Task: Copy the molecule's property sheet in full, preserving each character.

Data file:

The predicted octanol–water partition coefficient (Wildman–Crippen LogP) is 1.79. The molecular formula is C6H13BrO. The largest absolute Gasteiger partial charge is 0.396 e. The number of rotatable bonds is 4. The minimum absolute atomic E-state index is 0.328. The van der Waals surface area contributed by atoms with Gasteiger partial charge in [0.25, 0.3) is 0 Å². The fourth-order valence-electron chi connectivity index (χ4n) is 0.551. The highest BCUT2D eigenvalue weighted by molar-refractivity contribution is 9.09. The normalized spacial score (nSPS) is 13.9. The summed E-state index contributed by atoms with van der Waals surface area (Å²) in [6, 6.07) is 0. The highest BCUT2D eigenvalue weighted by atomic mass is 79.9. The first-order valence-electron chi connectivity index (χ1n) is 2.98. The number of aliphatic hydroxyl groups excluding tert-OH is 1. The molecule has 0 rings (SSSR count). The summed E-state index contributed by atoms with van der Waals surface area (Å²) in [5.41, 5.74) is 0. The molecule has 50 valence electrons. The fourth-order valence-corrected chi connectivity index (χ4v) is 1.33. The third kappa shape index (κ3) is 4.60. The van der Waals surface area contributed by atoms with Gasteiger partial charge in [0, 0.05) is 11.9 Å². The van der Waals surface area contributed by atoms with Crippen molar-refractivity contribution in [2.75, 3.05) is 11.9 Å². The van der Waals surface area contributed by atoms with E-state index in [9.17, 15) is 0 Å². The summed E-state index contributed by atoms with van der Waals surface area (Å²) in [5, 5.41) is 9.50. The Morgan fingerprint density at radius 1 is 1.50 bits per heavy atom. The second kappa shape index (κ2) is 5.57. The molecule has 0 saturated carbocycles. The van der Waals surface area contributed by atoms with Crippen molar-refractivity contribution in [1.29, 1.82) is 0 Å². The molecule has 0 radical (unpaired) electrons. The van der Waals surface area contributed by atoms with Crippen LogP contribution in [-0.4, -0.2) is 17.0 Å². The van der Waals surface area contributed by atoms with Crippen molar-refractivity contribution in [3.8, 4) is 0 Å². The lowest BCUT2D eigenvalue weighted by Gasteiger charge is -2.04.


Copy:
The predicted octanol–water partition coefficient (Wildman–Crippen LogP) is 1.79. The molecular formula is C6H13BrO. The largest absolute Gasteiger partial charge is 0.396 e. The number of rotatable bonds is 4. The minimum absolute atomic E-state index is 0.328. The van der Waals surface area contributed by atoms with Gasteiger partial charge in [0.25, 0.3) is 0 Å². The fourth-order valence-electron chi connectivity index (χ4n) is 0.551. The highest BCUT2D eigenvalue weighted by molar-refractivity contribution is 9.09. The normalized spacial score (nSPS) is 13.9. The summed E-state index contributed by atoms with van der Waals surface area (Å²) in [6, 6.07) is 0. The highest BCUT2D eigenvalue weighted by atomic mass is 79.9. The first-order valence-electron chi connectivity index (χ1n) is 2.98. The number of aliphatic hydroxyl groups excluding tert-OH is 1. The molecule has 0 rings (SSSR count). The summed E-state index contributed by atoms with van der Waals surface area (Å²) in [5.41, 5.74) is 0. The molecule has 50 valence electrons. The fourth-order valence-corrected chi connectivity index (χ4v) is 1.33. The third kappa shape index (κ3) is 4.60. The van der Waals surface area contributed by atoms with Gasteiger partial charge in [0, 0.05) is 11.9 Å². The van der Waals surface area contributed by atoms with Crippen molar-refractivity contribution in [2.75, 3.05) is 11.9 Å². The van der Waals surface area contributed by atoms with E-state index in [9.17, 15) is 0 Å². The summed E-state index contributed by atoms with van der Waals surface area (Å²) in [5, 5.41) is 9.50. The Morgan fingerprint density at radius 1 is 1.50 bits per heavy atom. The second kappa shape index (κ2) is 5.57. The molecule has 0 saturated carbocycles. The van der Waals surface area contributed by atoms with Crippen molar-refractivity contribution in [1.29, 1.82) is 0 Å². The molecule has 0 radical (unpaired) electrons. The van der Waals surface area contributed by atoms with Crippen LogP contribution in [-0.4, -0.2) is 17.0 Å². The van der Waals surface area contributed by atoms with Crippen molar-refractivity contribution in [3.8, 4) is 0 Å². The lowest BCUT2D eigenvalue weighted by Gasteiger charge is -2.04.